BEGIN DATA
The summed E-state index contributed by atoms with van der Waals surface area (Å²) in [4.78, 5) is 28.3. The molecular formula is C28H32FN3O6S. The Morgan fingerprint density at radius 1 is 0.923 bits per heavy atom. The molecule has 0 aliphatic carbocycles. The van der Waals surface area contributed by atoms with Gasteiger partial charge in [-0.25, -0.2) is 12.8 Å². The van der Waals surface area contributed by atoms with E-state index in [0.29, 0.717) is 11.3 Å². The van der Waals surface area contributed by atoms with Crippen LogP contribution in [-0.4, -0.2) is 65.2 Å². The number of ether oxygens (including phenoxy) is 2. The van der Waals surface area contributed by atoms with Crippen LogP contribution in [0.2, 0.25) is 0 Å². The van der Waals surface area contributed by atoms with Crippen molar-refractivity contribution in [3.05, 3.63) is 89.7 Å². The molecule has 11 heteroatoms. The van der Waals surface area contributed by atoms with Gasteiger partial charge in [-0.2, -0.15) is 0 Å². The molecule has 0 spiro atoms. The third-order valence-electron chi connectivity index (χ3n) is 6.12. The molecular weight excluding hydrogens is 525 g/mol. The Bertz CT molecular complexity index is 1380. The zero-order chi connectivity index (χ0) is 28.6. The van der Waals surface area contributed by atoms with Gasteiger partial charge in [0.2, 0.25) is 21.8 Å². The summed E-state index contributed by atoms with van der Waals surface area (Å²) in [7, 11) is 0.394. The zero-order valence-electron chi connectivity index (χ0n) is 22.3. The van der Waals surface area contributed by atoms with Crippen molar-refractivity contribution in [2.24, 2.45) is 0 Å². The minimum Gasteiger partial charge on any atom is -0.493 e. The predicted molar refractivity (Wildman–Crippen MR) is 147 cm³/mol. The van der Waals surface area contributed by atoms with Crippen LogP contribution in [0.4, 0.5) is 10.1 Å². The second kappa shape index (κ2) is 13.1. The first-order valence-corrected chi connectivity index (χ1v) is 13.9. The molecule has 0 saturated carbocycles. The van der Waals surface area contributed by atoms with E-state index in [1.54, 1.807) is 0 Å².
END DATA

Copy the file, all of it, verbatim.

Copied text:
The summed E-state index contributed by atoms with van der Waals surface area (Å²) in [4.78, 5) is 28.3. The molecular formula is C28H32FN3O6S. The Morgan fingerprint density at radius 1 is 0.923 bits per heavy atom. The molecule has 0 aliphatic carbocycles. The van der Waals surface area contributed by atoms with Gasteiger partial charge in [-0.25, -0.2) is 12.8 Å². The van der Waals surface area contributed by atoms with E-state index in [0.29, 0.717) is 11.3 Å². The van der Waals surface area contributed by atoms with Crippen LogP contribution in [-0.4, -0.2) is 65.2 Å². The number of ether oxygens (including phenoxy) is 2. The van der Waals surface area contributed by atoms with Crippen LogP contribution in [0.2, 0.25) is 0 Å². The van der Waals surface area contributed by atoms with Crippen molar-refractivity contribution in [3.05, 3.63) is 89.7 Å². The molecule has 11 heteroatoms. The van der Waals surface area contributed by atoms with Gasteiger partial charge in [-0.2, -0.15) is 0 Å². The molecule has 0 spiro atoms. The third-order valence-electron chi connectivity index (χ3n) is 6.12. The molecular weight excluding hydrogens is 525 g/mol. The Bertz CT molecular complexity index is 1380. The zero-order chi connectivity index (χ0) is 28.6. The van der Waals surface area contributed by atoms with Gasteiger partial charge in [0.2, 0.25) is 21.8 Å². The summed E-state index contributed by atoms with van der Waals surface area (Å²) in [7, 11) is 0.394. The zero-order valence-electron chi connectivity index (χ0n) is 22.3. The van der Waals surface area contributed by atoms with Crippen molar-refractivity contribution in [2.24, 2.45) is 0 Å². The minimum Gasteiger partial charge on any atom is -0.493 e. The predicted molar refractivity (Wildman–Crippen MR) is 147 cm³/mol. The van der Waals surface area contributed by atoms with Crippen LogP contribution in [0.4, 0.5) is 10.1 Å². The second kappa shape index (κ2) is 13.1. The first-order valence-corrected chi connectivity index (χ1v) is 13.9. The molecule has 0 saturated carbocycles. The van der Waals surface area contributed by atoms with E-state index in [1.54, 1.807) is 0 Å².